18. 18.
    Protti MP, De Monte L. Immune infiltrates as predictive markers of survival in pancreatic cancer patients. Front Physiol. 2013;4:210.CrossRefPubMedPubMedCentralGoogle Scholar
  19. 19.
    Chen SJ, Zhang QB, Zeng LJ, Lian GD, Li JJ, Qian CC, et al. Distribution and clinical significance of tumour-associated macrophages in pancreatic ductal adenocarcinoma: a retrospective analysis in china. Curr Oncol. 2015;22:e11–9.CrossRefPubMedPubMedCentralGoogle Scholar
  20. 20.
    Jiao F, Hu H, Han T, Yuan C, Wang L, Jin Z, et al. Long noncoding RNA MALAT-1 enhances stem cell-like phenotypes in pancreatic cancer cells. Int J Mol Sci. 2015;16:6677–93.CrossRefPubMedPubMedCentralGoogle Scholar
  21. 21.
    Medrek C, Pontén F, Jirström K, Leandersson K. The presence of tumor associated macrophages in tumor stroma as a prognostic marker for breast cancer patients. BMC Cancer. 2012;12:306.CrossRefPubMedPubMedCentralGoogle Scholar
  22. 22.
    Quatromoni JG, Eruslanov E. Tumor-associated macrophages: function, phenotype, and link to prognosis in human lung cancer. Am J Transl Res. 2012;4:376.PubMedPubMedCentralGoogle Scholar
  23. 23.
    De Palma M, Lewis CE. Macrophage regulation of tumor responses to anticancer therapies. Cancer Cell. 2013;23:277–86.CrossRefPubMedGoogle Scholar
  24. 24.
    Laoui D, Van Overmeire E, Di Conza G, Aldeni C, Keirsse J, Morias Y, et al. Tumor hypoxia does not drive differentiation of tumor-associated macrophages but rather fine-tunes the m2-like macrophage population. Cancer Res. 2014;74:24–30.CrossRefPubMedGoogle Scholar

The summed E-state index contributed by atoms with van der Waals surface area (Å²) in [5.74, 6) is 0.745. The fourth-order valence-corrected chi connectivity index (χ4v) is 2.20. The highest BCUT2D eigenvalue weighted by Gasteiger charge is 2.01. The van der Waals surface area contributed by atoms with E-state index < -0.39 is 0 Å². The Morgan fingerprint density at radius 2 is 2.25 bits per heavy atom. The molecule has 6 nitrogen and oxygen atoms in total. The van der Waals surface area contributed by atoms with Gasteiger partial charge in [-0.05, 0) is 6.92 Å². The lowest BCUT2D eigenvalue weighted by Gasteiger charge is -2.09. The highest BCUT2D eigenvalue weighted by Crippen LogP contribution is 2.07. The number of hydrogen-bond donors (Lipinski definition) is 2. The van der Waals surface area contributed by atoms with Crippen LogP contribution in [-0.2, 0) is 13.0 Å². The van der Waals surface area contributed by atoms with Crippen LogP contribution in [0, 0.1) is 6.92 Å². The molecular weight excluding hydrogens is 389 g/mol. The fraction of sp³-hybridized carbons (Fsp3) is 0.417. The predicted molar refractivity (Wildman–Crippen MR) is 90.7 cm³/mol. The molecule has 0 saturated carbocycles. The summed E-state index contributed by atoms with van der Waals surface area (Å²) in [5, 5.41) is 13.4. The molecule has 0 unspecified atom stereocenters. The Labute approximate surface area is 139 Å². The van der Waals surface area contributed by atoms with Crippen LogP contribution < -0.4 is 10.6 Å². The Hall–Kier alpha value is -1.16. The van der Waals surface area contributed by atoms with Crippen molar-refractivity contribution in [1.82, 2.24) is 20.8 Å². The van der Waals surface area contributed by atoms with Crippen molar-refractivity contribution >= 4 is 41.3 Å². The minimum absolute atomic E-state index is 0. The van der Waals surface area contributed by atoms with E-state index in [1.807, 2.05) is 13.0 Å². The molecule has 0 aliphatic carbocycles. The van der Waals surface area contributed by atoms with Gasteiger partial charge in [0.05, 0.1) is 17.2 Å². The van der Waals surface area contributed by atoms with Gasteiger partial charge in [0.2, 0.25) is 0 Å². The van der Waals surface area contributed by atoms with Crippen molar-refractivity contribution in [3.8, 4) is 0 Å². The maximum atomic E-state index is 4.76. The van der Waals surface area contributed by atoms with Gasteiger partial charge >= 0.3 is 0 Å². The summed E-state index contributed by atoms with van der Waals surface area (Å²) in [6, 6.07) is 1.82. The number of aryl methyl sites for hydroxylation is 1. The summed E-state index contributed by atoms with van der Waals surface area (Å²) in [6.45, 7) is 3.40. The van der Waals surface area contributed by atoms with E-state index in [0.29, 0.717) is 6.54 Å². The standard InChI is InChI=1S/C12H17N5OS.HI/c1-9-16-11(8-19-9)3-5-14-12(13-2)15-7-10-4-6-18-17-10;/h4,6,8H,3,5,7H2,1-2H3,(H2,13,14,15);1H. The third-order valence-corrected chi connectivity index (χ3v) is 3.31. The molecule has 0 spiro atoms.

25. 25.
    Ruffell B, Affara NI, Coussens LM. Differential macrophage programming in the tumor microenvironment. Trends Immunol. 2012;33:119–26.CrossRefPubMedPubMedCentralGoogle Scholar
  26. 26.
    Ino Y, Yamazaki-Itoh R, Shimada K, Iwasaki M, Kosuge T, Kanai Y, et al. Immune cell infiltration as an indicator of the immune microenvironment of pancreatic cancer. Br J Cancer. 2013;108:914–23.CrossRefPubMedPubMedCentralGoogle Scholar
  27. 27.
    Shabo I, Svanvik J. Expression of macrophage antigens by tumor cells; cell fusion in health and disease. Springer; 2011. p. 141–50.Google Scholar
  28. 28.
    Maniecki MB, Møller HJ, Moestrup SK, Møller BK. CD163 positive subsets of blood dendritic cells: the scavenging macrophage receptors CD163 and CD91 are coexpressed on human dendritic cells and monocytes. Immunobiology. 2006;211:407–17.CrossRefPubMedGoogle Scholar

Copyright information

© International Society of Oncology and BioMarkers (ISOBM) 2016

Authors and Affiliations

  1. 1.Department of Medical Oncology and Pancreatic Cancer Center, Shanghai General HospitalShanghai Jiao Tong University School of MedicineShanghaiChina
  2. 2.Shanghai Key laboratory of Pancreatic DiseaseShanghaiChina

Personalised recommendations